The Bethal SPCA rescued abandoned dogs at the closed abattoir this week.
The Bulletin was investigating the recent closure of the Bethal abattoir when we were informed about the abandoned dogs.
Workers at the mill adjacent the abattoir alerted the Bulletin to at least two dogs that were locked up in one of the outside rooms.
“They are locked up for at least three weeks,” said one of the workers, “the owner is staying in Emzinoni.”
Upon investigation, we found two dogs in one room. They have started to gnaw their way out of the room but could not succeed as the wooden door is too thick.
Barking could be heard in another room. This room too was locked and access could not be gained easily.
The Bulletin tried to find a way to the dogs and entered the abandoned building through a side door that was open. Inside another dog was found.
The Bethal SPCA was alerted and they responded quickly.
What we found was horrifying. Inside the abattoir, a timid and friendly, but scared mixed breed was lying on the cold floor. There was no food in sight nor was there any water. It took only a few minutes for the dog to respond to Christine Payne from Bethal SPCA. The dog was fairly skinny. He was happy to follow Cristine outside and to the vehicle.
The first locked room had two Greyhounds in it. A strong smell emanated from the room and the dogs were crying out. The lock was cut and we were both shocked at what we found. The odour was overwhelming. There were faeces everywhere. The faeces had mould on them. There were no food or water visible for the two dogs. A metal grid was placed in front of the door in an apparent attempt to keep the dogs from escaping. It was absolutely appalling!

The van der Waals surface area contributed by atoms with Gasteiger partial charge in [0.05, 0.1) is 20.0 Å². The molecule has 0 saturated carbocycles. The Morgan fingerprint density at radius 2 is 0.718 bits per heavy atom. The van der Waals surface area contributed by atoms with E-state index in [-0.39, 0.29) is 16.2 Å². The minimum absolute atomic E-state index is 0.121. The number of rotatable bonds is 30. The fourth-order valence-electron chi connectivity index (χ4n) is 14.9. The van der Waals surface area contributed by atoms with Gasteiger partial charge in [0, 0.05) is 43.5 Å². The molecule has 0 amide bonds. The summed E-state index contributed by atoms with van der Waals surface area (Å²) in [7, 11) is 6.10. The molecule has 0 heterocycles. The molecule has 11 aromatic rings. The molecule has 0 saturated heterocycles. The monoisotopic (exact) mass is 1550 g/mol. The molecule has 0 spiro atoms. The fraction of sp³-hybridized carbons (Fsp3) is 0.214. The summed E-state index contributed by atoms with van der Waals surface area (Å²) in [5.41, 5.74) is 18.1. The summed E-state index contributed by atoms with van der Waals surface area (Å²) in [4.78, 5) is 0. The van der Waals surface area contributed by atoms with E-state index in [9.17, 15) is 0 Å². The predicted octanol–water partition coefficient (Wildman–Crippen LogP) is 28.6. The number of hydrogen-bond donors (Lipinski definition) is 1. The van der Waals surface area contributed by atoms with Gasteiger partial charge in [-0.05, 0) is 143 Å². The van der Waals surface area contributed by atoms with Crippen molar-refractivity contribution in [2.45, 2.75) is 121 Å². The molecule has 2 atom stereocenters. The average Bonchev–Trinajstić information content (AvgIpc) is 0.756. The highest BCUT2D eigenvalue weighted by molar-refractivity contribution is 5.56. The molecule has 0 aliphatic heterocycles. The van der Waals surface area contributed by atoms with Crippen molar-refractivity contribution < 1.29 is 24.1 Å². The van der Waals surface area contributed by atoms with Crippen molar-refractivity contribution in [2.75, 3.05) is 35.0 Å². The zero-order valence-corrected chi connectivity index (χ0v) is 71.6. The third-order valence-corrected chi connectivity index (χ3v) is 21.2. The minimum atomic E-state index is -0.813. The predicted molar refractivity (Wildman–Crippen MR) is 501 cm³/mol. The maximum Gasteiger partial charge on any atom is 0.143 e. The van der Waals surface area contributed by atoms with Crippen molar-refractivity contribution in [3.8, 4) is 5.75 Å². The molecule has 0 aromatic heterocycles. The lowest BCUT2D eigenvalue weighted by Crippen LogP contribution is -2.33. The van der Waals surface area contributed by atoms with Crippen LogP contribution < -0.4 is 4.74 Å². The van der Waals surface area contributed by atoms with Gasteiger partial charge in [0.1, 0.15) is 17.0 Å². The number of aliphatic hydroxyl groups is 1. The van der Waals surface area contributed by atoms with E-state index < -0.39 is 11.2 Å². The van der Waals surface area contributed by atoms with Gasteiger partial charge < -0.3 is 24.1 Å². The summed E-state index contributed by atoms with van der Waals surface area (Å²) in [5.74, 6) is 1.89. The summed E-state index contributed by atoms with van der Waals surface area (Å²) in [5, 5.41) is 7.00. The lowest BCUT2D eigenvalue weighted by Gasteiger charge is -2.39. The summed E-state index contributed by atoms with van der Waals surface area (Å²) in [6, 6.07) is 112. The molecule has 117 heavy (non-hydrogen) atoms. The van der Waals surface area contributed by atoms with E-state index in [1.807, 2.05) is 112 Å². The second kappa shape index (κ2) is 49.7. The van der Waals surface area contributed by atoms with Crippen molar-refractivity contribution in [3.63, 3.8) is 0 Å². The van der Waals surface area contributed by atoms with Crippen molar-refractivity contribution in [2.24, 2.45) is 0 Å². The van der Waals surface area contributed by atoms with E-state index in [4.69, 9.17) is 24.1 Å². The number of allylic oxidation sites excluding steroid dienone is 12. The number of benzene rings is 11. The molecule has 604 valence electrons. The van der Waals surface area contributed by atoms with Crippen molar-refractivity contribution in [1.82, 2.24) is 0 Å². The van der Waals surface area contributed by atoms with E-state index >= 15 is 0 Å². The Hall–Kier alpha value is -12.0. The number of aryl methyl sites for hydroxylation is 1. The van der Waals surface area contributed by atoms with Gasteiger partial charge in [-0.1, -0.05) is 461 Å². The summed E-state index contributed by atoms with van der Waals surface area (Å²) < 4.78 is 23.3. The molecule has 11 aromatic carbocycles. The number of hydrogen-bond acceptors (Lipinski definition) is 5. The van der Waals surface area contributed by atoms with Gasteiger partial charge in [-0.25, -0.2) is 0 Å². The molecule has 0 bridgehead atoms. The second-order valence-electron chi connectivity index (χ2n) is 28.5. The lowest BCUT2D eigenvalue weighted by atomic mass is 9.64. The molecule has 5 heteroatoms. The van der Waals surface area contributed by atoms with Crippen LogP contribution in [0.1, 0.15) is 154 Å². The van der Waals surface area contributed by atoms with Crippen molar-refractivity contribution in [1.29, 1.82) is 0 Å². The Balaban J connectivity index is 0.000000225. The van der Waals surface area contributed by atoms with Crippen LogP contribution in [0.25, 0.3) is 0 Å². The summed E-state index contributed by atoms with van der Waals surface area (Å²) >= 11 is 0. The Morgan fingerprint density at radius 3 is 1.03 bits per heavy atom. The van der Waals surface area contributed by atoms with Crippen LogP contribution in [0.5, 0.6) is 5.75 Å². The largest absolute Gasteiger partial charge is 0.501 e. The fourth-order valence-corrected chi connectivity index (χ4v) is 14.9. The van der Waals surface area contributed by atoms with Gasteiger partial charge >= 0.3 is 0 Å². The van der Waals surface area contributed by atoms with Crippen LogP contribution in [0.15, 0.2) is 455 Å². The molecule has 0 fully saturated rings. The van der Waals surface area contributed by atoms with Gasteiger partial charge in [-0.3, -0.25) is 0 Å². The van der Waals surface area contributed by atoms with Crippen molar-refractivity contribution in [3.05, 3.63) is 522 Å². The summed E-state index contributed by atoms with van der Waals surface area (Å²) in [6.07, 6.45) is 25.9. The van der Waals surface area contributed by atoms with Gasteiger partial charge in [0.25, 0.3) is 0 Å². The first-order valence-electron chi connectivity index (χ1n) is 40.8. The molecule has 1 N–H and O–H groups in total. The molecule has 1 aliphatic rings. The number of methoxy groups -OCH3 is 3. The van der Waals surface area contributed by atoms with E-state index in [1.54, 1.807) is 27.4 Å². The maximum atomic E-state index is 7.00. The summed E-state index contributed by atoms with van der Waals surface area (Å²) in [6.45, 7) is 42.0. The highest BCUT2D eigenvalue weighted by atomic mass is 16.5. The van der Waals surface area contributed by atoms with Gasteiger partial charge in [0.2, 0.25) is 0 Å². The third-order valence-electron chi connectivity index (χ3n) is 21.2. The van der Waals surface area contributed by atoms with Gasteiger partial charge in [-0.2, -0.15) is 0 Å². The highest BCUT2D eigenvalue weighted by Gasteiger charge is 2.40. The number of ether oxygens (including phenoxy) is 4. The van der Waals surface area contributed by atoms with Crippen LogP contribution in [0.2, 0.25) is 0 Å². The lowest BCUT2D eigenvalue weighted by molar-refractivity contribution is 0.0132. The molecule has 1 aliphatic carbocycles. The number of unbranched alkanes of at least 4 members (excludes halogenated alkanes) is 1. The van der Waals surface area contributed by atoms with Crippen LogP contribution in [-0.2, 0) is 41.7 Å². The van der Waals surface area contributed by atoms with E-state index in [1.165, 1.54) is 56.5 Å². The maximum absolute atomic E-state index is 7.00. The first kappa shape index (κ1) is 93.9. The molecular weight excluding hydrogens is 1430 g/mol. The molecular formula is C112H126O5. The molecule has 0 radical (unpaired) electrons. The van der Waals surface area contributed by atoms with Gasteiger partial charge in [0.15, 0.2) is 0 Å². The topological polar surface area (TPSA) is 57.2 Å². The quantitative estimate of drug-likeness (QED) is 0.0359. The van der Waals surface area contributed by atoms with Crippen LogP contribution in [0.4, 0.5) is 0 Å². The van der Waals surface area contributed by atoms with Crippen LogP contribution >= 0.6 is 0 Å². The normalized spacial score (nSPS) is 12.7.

Also read: Suspect pleads guilty to Animal Cruelty
When the two dogs were loaded into the back of the SPCA bakkie, Christine promptly gave them food. They started eating immediately.
It is at this stage that we realised we needed another vehicle and the rest of the SPCA team was summoned.
Once Lourna and Sibu arrived it was time to tackle the last room. This proved to be even worse than the first room.
The door was forced open only two find two very scared but aggressive dogs in the room. Again the smell was overwhelming, it was nearly unbreathable! A small Jack Russel and a Shar-Pei. The Shar-Pei had to be restrained with a leash on a stick. (When the Bulletin visited the SPCA to see how the dogs are we were met with growling from the Shar-Pei.)
If you are in charge of an animal, you have a duty of care to that animal
This room had a bag of food, but it was folded and there was no access to the food. There was also no water. There were several pots with what looked to be pap (porridge) in it. The pap was covered in mould. The floor was so littered with faeces that it was impossible not to step in it.
It took a while to capture the two dogs and load the onto the bakkie.
The SPCA are compiling a case against the owners for neglect and animal cruelty and are in consultation with the authorities regarding the matter.
The Bulletin would like to bring the following 5 Freedoms of animal welfare to our readers attention.
If you are in charge of an animal, you have a duty of care to that animal – no matter why you are in charge of it, what you are using it for or how long it will be in your care.
Duty of care is based on the internationally recognised “Five Freedoms” of animal welfare:
- Freedom from hunger and thirst: by ready access to fresh water and a diet to maintain full health and vigour.
- Freedom from discomfort: by providing an appropriate environment including shelter and a comfortable resting area.
- Freedom from pain, injury or disease: by prevention through rapid diagnosis and treatment.
- Freedom to express normal behaviour: by providing sufficient space, proper facilities and company of the animal’s own kind.
- Freedom from fear and distress: by ensuring conditions and treatment which avoid mental suffering.
Please report animal abuse to the SPCA.
Animals have feelings too!